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An Out-of-Towner's Guide to 'Making it' as a Paid Performer

August 19, 2015

So you want your child to be the next big thing in Hollywood, but there's just one problem: you don't live in Hollywood. You've heard that you have to live in Los Angeles to make it in the industry but is that really true? Yes and no. Although it is true that the big jobs are usually offered in the big cities, there is still some work to be had in your own home town. You simply have to know how to find it, and, more importantly, you have to be prepared and informed in order to get it.

Let's start by determining your goals, and then move on to how we're going to help you achieve them. Read carefully, be honest with yourself about your family and your goals, and then go for it! Just keep in mind, there is no magic pill.  This business requires talent, determination, instinct and a lot of luck. Good luck!


Your Goals (Be Honest)

It is very important that you and your family first determine your goals. What is your family's definition of success?   

  • Is your family committed to supporting a child who has dreams of becoming a major Hollywood player, or.......
  • Do you have a child who simply enjoys performing and your family wants to help him/her become a top working performer in your hometown?

The answers to each of these questions will lead you down two completely different career paths.  Once you determine the answers, you must next access your family's abilities (your child's talents and your abilities financially, emotionally... and pertaining to time, resources, etc).

Take the Be Honest quiz in our KidStart program to help you with this process.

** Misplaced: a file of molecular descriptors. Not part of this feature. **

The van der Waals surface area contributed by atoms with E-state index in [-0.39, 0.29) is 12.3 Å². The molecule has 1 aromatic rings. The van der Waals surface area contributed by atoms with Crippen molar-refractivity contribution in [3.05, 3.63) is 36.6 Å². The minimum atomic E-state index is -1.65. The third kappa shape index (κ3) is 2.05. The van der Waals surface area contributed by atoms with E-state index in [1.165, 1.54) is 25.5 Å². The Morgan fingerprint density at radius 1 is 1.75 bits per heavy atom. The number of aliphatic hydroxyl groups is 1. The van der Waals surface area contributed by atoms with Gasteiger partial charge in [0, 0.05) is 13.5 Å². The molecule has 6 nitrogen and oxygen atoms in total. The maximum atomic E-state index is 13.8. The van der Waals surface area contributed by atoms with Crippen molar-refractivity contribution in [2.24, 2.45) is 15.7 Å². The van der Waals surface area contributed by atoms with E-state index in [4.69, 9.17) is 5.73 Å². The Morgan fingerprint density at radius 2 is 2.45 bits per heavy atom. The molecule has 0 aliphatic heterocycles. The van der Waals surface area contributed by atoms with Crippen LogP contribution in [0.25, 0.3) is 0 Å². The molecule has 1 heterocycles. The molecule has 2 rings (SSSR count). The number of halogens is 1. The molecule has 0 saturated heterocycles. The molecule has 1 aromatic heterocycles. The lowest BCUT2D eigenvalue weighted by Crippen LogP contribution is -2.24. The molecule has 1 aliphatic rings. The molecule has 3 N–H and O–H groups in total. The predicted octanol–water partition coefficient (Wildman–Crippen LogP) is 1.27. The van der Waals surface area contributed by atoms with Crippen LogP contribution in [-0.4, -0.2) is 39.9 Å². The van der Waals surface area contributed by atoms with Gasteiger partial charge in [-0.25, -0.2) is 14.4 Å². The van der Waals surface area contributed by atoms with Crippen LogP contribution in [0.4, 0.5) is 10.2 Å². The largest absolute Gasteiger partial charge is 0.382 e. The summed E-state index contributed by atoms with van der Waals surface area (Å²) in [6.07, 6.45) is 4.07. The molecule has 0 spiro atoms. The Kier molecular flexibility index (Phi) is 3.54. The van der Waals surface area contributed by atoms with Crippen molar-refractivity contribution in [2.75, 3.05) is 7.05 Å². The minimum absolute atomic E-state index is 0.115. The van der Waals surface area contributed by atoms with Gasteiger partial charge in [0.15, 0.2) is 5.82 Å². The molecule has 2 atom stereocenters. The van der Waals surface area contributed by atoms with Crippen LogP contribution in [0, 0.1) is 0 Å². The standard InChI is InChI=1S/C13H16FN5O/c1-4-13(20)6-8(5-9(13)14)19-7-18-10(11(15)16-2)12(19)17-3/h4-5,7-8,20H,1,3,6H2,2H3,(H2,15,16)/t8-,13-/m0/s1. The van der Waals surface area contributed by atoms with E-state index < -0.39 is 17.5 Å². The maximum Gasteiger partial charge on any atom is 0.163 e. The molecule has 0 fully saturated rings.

In-Town Celebrity vs. Out of Town Star (Get Organized and Informed)

If your family has determined that you want to become the big fish in your own pond, then you are ready to move forward with an in-town plan focusing on local representation and productions which will mostly consist of commercials, print photography, student films, and theater.  However, if you have your sights set on lead roles in major films or series television it is highly unlikely that you'll find such opportunities in smaller non-showbiz towns. Yes, every rule has an exception, but you must be aware that finding work for major films and TV shows outside of LA or NYC is not common. Those who have dreams of starring in such roles must commit to a plan which focuses on opportunities in the major hubs.

What is considered Local?

Remember, a 500 mile radius is considered "local."  This is an industry standard that applies even to those children who live in California.  For example, San Diego is a 2-3 hour drive from Los Angeles, but those kids frequently travel to LA for work.  Apply this rule to your area.  Do you live in the Carolinas?  Traveling to Atlanta (and occasionally to NYC) for an event should not be out of the question. You will need to do this frequently.  Will that be difficult for your family or out of the question?  If so you may want to reassess your goals. 

Starting Point, U.S.A.